On August 6, 2008, the National Small Business Association (NSBA) launched a new website called PreventIRSAbuse.org. Its stated purpose for doing so is to "educate small-business owners on the myriad harmful proposals being promoted by the IRS and Congress to raise revenue, and urge the small-business community to speak out against such proposals."
NSBA rightfully notes:
In this economic slump, the last thing Congress or the IRS should do is target small business. Unfortunately, that's exactly what the IRS is already doing. In their efforts to raise additional revenue, to both close the so-called tax gap and provide revenue offsets for any major piece of legislation, small business has become the piggy-bank Congress and the IRS are shaking for every last cent.
NSBA cites data that:
• the IRS increased audits on small corporations by 41 percent between 2005 and 2007
• small businesses are responsible for creating 93.5 percent of "all net new jobs since 1989"
• "audits of the nation's largest corporations plunged in 2007 to its lowest level in the last 20 years"
In the perverse calculus of Washington, D.C., this is exactly the way things should be. Large corporations should get easier treatment, and small businesses, which make up most of the economy's entrepreneurial vitality, should be shaken down for more money to solve the "tax gap" problem.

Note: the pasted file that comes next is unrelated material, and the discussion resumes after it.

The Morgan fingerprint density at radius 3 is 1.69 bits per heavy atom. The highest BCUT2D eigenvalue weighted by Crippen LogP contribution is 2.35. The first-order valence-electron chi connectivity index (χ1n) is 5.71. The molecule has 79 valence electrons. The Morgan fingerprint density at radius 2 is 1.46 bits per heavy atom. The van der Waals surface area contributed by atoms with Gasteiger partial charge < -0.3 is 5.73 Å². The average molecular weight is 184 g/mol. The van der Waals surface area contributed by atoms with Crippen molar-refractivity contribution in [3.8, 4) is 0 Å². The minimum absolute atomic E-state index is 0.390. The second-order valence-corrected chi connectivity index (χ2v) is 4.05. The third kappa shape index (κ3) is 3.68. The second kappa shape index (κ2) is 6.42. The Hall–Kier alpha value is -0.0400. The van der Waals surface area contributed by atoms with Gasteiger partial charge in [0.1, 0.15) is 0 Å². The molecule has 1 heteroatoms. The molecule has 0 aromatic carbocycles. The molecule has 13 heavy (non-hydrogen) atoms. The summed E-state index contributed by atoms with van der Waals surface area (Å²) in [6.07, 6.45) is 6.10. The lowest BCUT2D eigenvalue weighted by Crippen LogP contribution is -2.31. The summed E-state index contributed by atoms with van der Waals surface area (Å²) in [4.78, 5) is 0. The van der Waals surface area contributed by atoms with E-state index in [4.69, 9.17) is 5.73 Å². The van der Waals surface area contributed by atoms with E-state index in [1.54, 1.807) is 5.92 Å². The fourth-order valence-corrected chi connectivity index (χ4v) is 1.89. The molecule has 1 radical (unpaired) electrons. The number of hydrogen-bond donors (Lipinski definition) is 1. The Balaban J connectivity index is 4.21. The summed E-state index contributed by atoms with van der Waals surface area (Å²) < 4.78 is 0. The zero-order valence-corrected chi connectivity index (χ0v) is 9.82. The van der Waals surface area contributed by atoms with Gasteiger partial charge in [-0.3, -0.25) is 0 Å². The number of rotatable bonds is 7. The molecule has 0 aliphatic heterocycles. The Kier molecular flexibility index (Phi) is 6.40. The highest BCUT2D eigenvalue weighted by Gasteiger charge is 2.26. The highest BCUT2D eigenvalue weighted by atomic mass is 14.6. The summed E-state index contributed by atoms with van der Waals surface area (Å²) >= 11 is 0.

NSBA should be commended for encouraging the backbone of America's economy to fight against and curb these abuses. However, merely fighting back is not enough.
This attack on small business is really an attack on the middle class. A strong middle class ensures the chance that freedom will endure. Eliminate the economically independent class and you eliminate those who are most resistant to tyranny.
The IRS will continue to use Americans' own money, coercively taken, to make sure that an out-of-control government, which knows no limits on spending, can collect even more revenue.
The IRS was given additional power in May 2007 when Congress passed a little-known law which holds accountants responsible for "questionable or aggressive tax items" on tax returns.
A former IRS official commented that the law represents "an attempt to deputize" more accountants, because it is "politically unacceptable to put more agents on the street or increase the IRS's budget."
Because accountants can only rely on the information brought to them by the client, that's why, in the past, the IRS has invited people to tattle on tax cheating neighbors for a big reward.
Now with tax preparers being required to play the IRS's role, this raises another concern. Might unethical accountants be tempted to make mistakes on purpose, and then collect up to $10,000,000 for turning the "tax cheat" client in?
The special fiduciary responsibilities accountants have to their clients are now being eclipsed by the demands of the state.
Boycotts and complaining about such Gestapo-like practices won't work in the long run.
The John Birch Society offers a solution that will.
Educating other voters and taxpayers about solutions and having them pressure Congress to act according to constitutional principles and repeal the federal income tax is part of a new strategy called "Take Your Money Back" or TYMB.
Let's get rid of government intrusion in our lifetimes, so our kids and grandkids have a better future.
Original story & comments at: http://www.jbs.org/index.php/jbs-news-feed/2488-the-irs-leans-harder-on-small-businesses